Where is Milford Track?
Milford Track is located in Fiordland National Park on the South Island of New Zealand. The trail starts at the head of Lake Te Anau, which requires a 30-minute bus/car ride from Te Anau town to Te Anau Downs where you need to switch to a boat for an hour-long ride to Glade Wharf. The hike ends at Sandfly Point, very adequately named, where you will catch a 5-minute boat ride to Milford Sound ferry port to meet your car or ride to your base town (which was Te Anau in my case).
The track transport for Milford Track is, unfortunately, almost discouragingly expensive. While the prices may slightly vary based on your choice of company, expect to pay around 250 New Zealand Dollars for the Milford track transport package if you are departing from and returning to Te Anau. If you start and end your trip in Queenstown, you will then need to pay around 340 New Zealand Dollars. As I mentioned in my introductory post about the Great Walks, I used Tracknet for all my track transportation needs and I was very satisfied with their service standards.
Huts along Milford Track: Clinton, Mintaro and Dumpling
There are three huts along Milford Track. All three huts are very well maintained and staffed during the walking season. There are enough gas cookers – so there is usually no line – and flush toilets. Outside the walking season, you need to bring your own cooker. A hut ranger is nightly present during the walking season. There is also a daily hut talk which usually starts at 7 pm (and lasts for around 30 minutes) during which the ranger talks about the history of the area and provides weather updates.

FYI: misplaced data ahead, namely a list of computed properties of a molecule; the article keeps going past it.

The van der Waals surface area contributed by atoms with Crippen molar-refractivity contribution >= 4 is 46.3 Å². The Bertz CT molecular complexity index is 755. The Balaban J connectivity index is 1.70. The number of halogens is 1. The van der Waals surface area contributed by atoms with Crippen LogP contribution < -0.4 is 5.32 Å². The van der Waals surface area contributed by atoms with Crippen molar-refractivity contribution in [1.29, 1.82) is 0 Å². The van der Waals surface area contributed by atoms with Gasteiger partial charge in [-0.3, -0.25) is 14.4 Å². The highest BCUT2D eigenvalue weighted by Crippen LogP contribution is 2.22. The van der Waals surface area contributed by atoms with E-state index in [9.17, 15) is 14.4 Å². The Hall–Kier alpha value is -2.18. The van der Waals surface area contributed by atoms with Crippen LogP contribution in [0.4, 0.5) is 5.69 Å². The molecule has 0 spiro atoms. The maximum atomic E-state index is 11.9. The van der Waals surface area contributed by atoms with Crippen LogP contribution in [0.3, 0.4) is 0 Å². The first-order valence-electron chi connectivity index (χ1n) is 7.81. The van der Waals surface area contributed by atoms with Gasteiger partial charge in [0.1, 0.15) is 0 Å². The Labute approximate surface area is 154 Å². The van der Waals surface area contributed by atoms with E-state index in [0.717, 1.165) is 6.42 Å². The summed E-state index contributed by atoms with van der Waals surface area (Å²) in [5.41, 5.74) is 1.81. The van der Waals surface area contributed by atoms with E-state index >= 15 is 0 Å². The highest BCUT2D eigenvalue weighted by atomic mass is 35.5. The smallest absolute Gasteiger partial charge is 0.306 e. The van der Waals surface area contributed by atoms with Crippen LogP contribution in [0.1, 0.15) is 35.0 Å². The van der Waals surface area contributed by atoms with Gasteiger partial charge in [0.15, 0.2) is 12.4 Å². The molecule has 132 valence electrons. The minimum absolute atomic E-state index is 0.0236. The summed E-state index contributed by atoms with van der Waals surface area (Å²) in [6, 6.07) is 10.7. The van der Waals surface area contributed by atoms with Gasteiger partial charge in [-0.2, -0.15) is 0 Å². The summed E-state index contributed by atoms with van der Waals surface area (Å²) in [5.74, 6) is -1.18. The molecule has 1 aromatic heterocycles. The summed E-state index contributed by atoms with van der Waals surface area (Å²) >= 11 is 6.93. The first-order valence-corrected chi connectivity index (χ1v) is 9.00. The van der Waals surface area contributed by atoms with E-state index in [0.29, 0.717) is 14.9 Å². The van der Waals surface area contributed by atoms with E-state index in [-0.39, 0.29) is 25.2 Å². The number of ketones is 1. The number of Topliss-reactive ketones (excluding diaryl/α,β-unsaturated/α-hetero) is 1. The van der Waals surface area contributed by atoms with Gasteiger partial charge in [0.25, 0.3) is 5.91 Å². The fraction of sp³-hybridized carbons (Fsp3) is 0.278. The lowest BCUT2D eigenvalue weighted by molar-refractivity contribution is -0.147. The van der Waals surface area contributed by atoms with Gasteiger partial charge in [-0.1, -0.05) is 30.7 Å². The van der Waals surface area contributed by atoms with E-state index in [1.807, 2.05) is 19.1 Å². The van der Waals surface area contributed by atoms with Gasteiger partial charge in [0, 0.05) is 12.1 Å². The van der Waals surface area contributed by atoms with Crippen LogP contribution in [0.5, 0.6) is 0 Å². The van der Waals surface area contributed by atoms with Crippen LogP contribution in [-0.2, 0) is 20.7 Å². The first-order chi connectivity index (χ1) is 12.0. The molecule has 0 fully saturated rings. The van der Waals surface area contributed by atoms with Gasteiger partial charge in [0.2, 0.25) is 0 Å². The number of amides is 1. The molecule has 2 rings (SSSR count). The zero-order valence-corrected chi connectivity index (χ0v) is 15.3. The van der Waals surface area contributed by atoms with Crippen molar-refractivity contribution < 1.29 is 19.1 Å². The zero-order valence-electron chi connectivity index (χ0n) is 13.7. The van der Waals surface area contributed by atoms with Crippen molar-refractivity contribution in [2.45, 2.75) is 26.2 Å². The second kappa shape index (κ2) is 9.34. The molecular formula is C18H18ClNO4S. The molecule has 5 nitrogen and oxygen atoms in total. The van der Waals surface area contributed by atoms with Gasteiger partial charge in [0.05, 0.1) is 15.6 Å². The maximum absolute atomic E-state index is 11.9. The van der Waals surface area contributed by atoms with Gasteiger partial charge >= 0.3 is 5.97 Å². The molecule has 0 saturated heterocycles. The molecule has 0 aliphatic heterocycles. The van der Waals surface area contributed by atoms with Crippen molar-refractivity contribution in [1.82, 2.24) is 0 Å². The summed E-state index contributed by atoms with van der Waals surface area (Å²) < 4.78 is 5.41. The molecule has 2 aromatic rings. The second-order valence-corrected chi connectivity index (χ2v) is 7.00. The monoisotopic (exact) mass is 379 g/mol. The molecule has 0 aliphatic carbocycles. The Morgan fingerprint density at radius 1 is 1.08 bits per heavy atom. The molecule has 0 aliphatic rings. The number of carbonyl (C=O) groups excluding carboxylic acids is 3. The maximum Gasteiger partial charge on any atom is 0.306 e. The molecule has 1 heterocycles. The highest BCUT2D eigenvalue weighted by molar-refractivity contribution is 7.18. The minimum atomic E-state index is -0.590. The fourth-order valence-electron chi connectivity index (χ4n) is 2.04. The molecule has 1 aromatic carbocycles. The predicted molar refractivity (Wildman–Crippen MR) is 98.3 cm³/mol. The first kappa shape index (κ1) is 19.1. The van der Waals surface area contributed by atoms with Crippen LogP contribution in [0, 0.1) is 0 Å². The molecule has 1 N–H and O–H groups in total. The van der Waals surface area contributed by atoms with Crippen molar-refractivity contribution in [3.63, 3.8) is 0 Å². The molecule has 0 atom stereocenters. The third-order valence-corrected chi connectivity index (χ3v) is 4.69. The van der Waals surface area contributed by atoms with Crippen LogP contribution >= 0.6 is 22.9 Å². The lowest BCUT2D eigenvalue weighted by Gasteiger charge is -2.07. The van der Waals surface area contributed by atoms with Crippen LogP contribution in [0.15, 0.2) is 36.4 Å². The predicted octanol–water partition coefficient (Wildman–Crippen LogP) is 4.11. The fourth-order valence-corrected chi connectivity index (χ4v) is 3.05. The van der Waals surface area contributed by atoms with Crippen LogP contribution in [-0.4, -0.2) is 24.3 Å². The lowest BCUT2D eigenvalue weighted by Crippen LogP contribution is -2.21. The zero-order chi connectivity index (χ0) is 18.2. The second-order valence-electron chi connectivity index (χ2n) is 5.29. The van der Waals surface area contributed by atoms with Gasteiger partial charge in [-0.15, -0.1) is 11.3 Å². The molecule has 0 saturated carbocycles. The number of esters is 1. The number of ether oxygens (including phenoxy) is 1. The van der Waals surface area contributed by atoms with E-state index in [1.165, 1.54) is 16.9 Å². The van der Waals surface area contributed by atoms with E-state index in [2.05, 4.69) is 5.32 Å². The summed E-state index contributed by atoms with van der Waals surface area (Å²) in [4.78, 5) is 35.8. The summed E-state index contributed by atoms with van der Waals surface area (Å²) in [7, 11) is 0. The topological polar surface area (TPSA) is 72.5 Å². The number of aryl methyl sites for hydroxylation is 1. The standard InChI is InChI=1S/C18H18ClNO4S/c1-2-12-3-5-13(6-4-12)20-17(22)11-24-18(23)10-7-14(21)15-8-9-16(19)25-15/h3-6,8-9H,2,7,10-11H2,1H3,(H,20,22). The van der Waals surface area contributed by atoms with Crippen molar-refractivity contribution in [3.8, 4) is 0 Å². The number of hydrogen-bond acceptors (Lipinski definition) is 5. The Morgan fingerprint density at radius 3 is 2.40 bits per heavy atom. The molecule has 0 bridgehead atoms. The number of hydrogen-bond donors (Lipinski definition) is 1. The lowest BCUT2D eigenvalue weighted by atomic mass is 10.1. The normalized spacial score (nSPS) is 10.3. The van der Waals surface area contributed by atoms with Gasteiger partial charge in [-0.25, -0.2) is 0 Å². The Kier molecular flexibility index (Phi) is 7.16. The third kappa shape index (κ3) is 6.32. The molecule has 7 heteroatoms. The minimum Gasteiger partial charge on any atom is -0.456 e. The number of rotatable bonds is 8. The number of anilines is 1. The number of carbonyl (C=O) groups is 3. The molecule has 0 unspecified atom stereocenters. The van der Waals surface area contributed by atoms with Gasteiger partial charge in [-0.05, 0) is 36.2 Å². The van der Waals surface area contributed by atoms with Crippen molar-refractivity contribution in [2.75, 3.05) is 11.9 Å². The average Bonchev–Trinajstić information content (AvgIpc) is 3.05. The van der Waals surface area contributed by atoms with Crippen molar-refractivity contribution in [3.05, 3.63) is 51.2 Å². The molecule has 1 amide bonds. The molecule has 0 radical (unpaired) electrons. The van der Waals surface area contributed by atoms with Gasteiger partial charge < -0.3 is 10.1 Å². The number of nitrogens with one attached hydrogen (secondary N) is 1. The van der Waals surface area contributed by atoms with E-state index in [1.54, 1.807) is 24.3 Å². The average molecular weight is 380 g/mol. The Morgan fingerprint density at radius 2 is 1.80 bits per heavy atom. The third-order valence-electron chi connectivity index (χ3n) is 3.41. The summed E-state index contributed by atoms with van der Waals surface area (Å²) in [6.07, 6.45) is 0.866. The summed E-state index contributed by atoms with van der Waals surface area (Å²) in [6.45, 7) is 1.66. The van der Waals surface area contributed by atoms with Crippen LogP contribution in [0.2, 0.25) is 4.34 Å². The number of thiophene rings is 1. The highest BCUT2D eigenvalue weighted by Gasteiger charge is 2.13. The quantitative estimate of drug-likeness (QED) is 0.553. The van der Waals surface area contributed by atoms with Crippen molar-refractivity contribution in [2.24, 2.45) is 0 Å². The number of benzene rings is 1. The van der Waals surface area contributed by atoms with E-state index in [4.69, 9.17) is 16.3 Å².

Unlike most other Great Walks, there are no campsites along the Milford Track.
Milford Track, despite being the longest one, is known to be the easiest one among the three famous Great Walks (Milford, Kepler, and Routeburn). Having done all three, I tend to agree with this proposition. While it is a fairly easy hike under ideal weather conditions, the trail requires multiple river crossings. In case of heavy rain, the river crossings may become dangerous. The trail, once you reach McKinnon Pass, also becomes very exposed.
On the third day of the hike, we were “blessed” with very rainy and windy weather. Certain sections of the trail were replaced by a temporary river that you just had to walk through. It felt like a survivor kind of experience. Despite the challenge, I thoroughly enjoyed the experience.
Glade Wharf to Clinton Hut – 5-kilometers